If you had to write a recipe for a 80 bu canola crop, what would it look like?

  • The right genetics……….20 bu?
  • The right rainfall…………15 bu?
  • Fertilizer……………………….25 bu?
  • Herbicide……………………….5 bu?
  • Fungicide……………………….3 bu?
  • Root Enhancer………………3 bu?
  • Biological stimulant…….3 bu?
  • (The above numbers are purely the authors’ educated guesses)

Wouldn’t it be great if all the inputs, machinery and/or farming practices that promise to grow you an extra 2-5 bu were true and reliable? It would be easy to spend your way to a bumper crop. 2 bushels here, 3 bushels there… done deal! Unfortunately, it is not a compounding effect…. it’s probably easier to spend your way broke than into prosperity.

Enter the profit equation. The profit equation is a simple way to assess whether or not you are making money. You take your total revenue, subtract your costs and the leftover money is your profit. When talking to producers about agronomy and crop production, I like to elaborate a little and use the following equation:

Profit = (Yield x Price) – Expenses.

Anything you can do as a farm manager to grow more crop, get a better price or lower your expenses will usually increase your profitability unless your yield increase doesn’t cover additional expenses. There are over 40 different factors that affect yield and we only have control over a few. Mother Nature loves to keep us guessing as to which combination of inputs, practices and timings will bear the optimal yield : expense ratio that maximizes profitability. She likes to move the goal posts as the season progresses. Choosing the right combination becomes an art as much as it is a science. Agronomists and managers have to take many things into consideration and play the odds.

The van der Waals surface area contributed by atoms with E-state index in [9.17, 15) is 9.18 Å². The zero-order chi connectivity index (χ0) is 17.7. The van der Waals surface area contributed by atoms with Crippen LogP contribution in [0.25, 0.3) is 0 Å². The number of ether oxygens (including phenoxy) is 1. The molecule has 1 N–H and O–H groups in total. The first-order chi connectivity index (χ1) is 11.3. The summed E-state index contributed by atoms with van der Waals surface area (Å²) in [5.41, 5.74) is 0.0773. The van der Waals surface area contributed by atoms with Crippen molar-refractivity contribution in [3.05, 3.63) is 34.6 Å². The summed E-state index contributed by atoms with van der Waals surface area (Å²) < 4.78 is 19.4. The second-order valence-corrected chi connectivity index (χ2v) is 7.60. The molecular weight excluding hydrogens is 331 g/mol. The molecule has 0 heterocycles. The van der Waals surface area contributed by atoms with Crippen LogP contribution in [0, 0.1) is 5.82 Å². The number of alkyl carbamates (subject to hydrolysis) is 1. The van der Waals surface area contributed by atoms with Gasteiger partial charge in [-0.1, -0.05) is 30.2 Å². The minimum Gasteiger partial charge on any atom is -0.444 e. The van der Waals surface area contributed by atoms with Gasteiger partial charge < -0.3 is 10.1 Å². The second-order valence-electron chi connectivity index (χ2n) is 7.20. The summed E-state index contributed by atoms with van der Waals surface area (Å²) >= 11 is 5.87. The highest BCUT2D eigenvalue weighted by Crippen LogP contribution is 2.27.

Some may be tempted to hit the easy button and spend a little extra on insurance. It’s not easy to sit back and watch your neighbors spend money on their crops. There is a certain “Fear of missing out” to it. It takes experience and sometimes relying on your instincts to make decisions. The best decisions are often made in the field. A 2nd or even a 3rd opinion can be valuable.

We encourage our clients to conduct their own on-farm trials. We often use these trials to assess new practices or inputs, but just as important, we also encourage producers to assess current production practices. It’s just as important to figure out what we should stop doing. Dr Danny Kleinfelter, Professor and Extention Economist at Texas A&M, has always said, “The best organizations spend as much time analyzing what they need to stop doing as they do evaluating new opportunities”.

Water and sunlight are two of the biggest factors influencing yields over which we have limited control. Is there more opportunity for higher profitability in chasing record yields every year or cutting expenses? Truthfully, you need a balance of both. Somewhere in the middle is the right combination giving the best economic return all the while managing risk.